9.10.18

FAREWELL, AMTRAK.

Longtime transportation writer and Passenger Rail advocate F. K. "Fritz" Plous explains.
Unlike the federal government’s other three transportation responsibilities—highways, civil aviation and waterways—Amtrak is not positioned alongside the Federal Highway Administration, Federal Aviation Administration and United States Maritime Administration on the USDOT org chart. It is not equal to those three agencies in status, budget, access to the Secretary or influence on national transportation policy. Most important,  FHWA, FAA and MARAD have missions, among them, building infrastructure. Instead, Amtrak is a federally owned corporation with no explicit mission except that of making a profit, at which it inevitably fails because it must compete against these two stronger agencies that earn no profits (and aren’t required to) and thrive on huge government subsidies that dwarf that of Amtrak.

With no goals, no growth strategy and no meaningful success/fail criteria, Amtrak’s management is left to freestyle. Any set of interests powerful enough to get its paws on Amtrak can play with it—and they do. The reason why Amtrak is subject to so many influences is simple: The U.S. has no passenger train policy. Absent a policy and a bureaucracy to administer it, passenger trains have no theme, no role in the nation’s pursuit of a larger objective, such as mass mobility in the service of economic growth.
In part' that's because the Wise Experts expected Amtrak to go away after a few years, with the government being able to say "We tried, but we couldn't do it." (That might be the rationale behind Ronald Reagan bringing the conductor's change-counting machine to a budget meeting back in the day.)

Much like other temporary arrangements, though, sometimes reality catches on.
As Rush Loving makes clear in his magesterial [c.q.] The Men Who Loved Trains, President Nixon agreed to sign the 1970s Railpax legislation that created Amtrak only because the congressional aides who drafted it persuaded him that Amtrak would last only about five years. Passenger train ridership had been slumping since the end of World War II, and as the nation transitioned to Interstate highways and jet travel, the slump turned into a plunge that all the experts deemed irreversible. No business had ever survived what amounted to a mass repudiation by its customers, and there was no reason to suspect that a battlefield tourniquet like Amtrak could staunch the hemorrhage. Because Amtrak was expected to go out of business, there was no attempt to reform it, update it or find a permanent place for passenger rail in the nation’s larger transportation policy.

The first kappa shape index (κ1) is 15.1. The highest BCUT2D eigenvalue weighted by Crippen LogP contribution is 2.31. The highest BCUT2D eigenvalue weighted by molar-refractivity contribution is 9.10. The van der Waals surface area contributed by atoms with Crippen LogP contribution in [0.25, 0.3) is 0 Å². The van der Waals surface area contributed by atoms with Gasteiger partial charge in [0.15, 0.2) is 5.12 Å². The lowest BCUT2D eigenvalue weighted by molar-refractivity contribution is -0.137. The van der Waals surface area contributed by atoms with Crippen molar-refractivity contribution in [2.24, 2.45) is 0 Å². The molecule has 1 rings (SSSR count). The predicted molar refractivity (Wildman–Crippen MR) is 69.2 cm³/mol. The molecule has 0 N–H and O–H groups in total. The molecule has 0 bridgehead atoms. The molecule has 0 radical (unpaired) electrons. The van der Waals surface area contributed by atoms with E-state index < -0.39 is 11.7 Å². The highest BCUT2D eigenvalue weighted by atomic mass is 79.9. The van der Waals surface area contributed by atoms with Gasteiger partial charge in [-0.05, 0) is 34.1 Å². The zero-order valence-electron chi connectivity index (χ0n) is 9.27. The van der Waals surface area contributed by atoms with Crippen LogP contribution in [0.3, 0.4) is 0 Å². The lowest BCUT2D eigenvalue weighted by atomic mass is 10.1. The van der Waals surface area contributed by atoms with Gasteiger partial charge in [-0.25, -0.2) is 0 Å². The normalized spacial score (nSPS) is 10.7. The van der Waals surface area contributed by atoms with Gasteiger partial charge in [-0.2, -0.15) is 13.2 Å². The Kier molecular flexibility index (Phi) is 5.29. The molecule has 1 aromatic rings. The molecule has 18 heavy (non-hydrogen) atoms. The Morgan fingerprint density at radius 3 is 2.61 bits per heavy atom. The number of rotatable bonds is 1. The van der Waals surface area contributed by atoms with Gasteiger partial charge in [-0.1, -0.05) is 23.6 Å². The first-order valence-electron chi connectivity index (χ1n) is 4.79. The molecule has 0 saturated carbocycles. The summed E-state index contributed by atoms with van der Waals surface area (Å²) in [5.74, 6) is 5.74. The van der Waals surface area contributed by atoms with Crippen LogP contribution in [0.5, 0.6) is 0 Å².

But a funny thing happened on Amtrak’s way to extinction: success. People confounded the experts by starting to ride the trains again. Congress, the Administration and the railroad industry couldn’t believe it, and most of them still don’t.

Loving provides a hilarious account of how Washington’s decision-makers and the Class I railroads who were depending on them stood blinking and squinting like moles dragged out into the sunlight when predictions of the passenger train’s death proved exaggerated, and Americans started riding the trains again—and demanding more trains. Amtrak didn’t know what to do.

And it still doesn’t, because the decision to run more passenger trains over more routes to more destinations is not a commercial one that can be made by a corporation—even a federally owned corporation. It’s a high-level policy decision that can be resolved only by the establishment of a new National Transportation Policy that positions passenger train development at the same level of importance as highways and civil aviation and creates a new passenger rail policy and development organ occupying the same line on the USDOT org chart as the FHWA and the FAA.
It's clear, Mr Plous concludes, that business as usual isn't working.
Today, the U.S. faces a third transportation emergency characterized not by sudden breakdowns as in 1916 or the appalling epidemic of fatal airline crashes between 1952 and 1961, but by a long twilight mobility blight in which American travelers lose millions of hours per year stranded on backed-up highways trying to reach congested airports, where they will lose another hour in a bovine shuffle through a tedious security ritual that has turned the speed and convenience of air travel into a national joke.
Airways and roadways are congested in part because Our Political Masters will not take on the challenges of applying congestion pricing (although the punditry is beginning to catch on: there will be good news on that score coming up in a few days) and because nobody wants to admit that there are too many roads, bridges, and airports.

The freight railroads, on the other hand, are (understandably) reluctant to allow government passenger trains onto their tracks, but perhaps what Mr Plous is doing is reinforcing an argument Trains columnist Malcolm Kenton recently made.

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